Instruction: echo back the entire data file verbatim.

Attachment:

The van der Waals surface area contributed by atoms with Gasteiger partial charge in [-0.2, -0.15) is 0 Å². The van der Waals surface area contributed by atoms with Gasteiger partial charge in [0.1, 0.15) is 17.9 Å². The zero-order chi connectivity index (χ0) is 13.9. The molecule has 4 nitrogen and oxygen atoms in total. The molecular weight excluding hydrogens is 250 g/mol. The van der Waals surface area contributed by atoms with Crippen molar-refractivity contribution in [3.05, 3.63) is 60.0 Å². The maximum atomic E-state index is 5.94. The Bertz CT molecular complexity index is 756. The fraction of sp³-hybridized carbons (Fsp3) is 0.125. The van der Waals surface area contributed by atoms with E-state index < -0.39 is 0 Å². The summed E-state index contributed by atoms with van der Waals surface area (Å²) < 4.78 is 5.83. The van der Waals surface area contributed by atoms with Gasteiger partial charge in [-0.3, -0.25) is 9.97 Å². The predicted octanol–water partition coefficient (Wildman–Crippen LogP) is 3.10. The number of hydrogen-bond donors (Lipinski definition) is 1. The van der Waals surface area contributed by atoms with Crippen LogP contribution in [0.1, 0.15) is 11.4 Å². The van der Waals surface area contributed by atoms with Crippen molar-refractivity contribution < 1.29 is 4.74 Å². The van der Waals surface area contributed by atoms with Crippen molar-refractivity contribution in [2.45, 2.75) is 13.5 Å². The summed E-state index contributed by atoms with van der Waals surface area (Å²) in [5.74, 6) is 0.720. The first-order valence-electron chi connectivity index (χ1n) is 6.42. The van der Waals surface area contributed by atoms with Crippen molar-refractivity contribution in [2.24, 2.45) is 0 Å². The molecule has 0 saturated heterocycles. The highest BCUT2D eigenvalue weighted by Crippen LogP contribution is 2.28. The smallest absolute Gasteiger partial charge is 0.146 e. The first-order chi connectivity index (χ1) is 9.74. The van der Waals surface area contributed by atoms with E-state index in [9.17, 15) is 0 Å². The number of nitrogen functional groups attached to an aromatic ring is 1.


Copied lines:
The van der Waals surface area contributed by atoms with Gasteiger partial charge in [-0.2, -0.15) is 0 Å². The van der Waals surface area contributed by atoms with Gasteiger partial charge in [0.1, 0.15) is 17.9 Å². The zero-order chi connectivity index (χ0) is 13.9. The molecule has 4 nitrogen and oxygen atoms in total. The molecular weight excluding hydrogens is 250 g/mol. The van der Waals surface area contributed by atoms with Crippen molar-refractivity contribution in [3.05, 3.63) is 60.0 Å². The maximum atomic E-state index is 5.94. The Bertz CT molecular complexity index is 756. The fraction of sp³-hybridized carbons (Fsp3) is 0.125. The van der Waals surface area contributed by atoms with E-state index < -0.39 is 0 Å². The summed E-state index contributed by atoms with van der Waals surface area (Å²) < 4.78 is 5.83. The van der Waals surface area contributed by atoms with Gasteiger partial charge in [-0.3, -0.25) is 9.97 Å². The predicted octanol–water partition coefficient (Wildman–Crippen LogP) is 3.10. The number of hydrogen-bond donors (Lipinski definition) is 1. The van der Waals surface area contributed by atoms with Crippen LogP contribution in [0.1, 0.15) is 11.4 Å². The van der Waals surface area contributed by atoms with Crippen molar-refractivity contribution < 1.29 is 4.74 Å². The van der Waals surface area contributed by atoms with Crippen molar-refractivity contribution in [2.45, 2.75) is 13.5 Å². The summed E-state index contributed by atoms with van der Waals surface area (Å²) in [5.74, 6) is 0.720. The first-order valence-electron chi connectivity index (χ1n) is 6.42. The van der Waals surface area contributed by atoms with Crippen molar-refractivity contribution in [2.24, 2.45) is 0 Å². The molecule has 0 saturated heterocycles. The highest BCUT2D eigenvalue weighted by Crippen LogP contribution is 2.28. The smallest absolute Gasteiger partial charge is 0.146 e. The first-order chi connectivity index (χ1) is 9.74. The van der Waals surface area contributed by atoms with E-state index in [9.17, 15) is 0 Å². The number of nitrogen functional groups attached to an aromatic ring is 1.